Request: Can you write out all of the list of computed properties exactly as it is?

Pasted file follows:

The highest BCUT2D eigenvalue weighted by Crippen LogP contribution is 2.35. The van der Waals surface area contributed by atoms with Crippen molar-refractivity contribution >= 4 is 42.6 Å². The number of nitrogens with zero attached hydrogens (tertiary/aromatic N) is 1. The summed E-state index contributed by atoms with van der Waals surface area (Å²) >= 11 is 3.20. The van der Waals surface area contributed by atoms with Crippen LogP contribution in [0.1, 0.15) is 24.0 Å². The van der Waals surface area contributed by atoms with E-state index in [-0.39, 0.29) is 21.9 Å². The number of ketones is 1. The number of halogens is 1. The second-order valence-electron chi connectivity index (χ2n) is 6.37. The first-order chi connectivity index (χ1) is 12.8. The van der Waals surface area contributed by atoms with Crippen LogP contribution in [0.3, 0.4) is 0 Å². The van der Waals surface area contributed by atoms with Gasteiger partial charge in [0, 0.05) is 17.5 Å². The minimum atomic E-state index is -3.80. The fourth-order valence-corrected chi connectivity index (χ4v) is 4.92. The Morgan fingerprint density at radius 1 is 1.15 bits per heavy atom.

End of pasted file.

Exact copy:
The highest BCUT2D eigenvalue weighted by Crippen LogP contribution is 2.35. The van der Waals surface area contributed by atoms with Crippen molar-refractivity contribution >= 4 is 42.6 Å². The number of nitrogens with zero attached hydrogens (tertiary/aromatic N) is 1. The summed E-state index contributed by atoms with van der Waals surface area (Å²) >= 11 is 3.20. The van der Waals surface area contributed by atoms with Crippen LogP contribution in [0.1, 0.15) is 24.0 Å². The van der Waals surface area contributed by atoms with E-state index in [-0.39, 0.29) is 21.9 Å². The number of ketones is 1. The number of halogens is 1. The second-order valence-electron chi connectivity index (χ2n) is 6.37. The first-order chi connectivity index (χ1) is 12.8. The van der Waals surface area contributed by atoms with Crippen LogP contribution in [0.3, 0.4) is 0 Å². The van der Waals surface area contributed by atoms with Gasteiger partial charge in [0, 0.05) is 17.5 Å². The minimum atomic E-state index is -3.80. The fourth-order valence-corrected chi connectivity index (χ4v) is 4.92. The Morgan fingerprint density at radius 1 is 1.15 bits per heavy atom.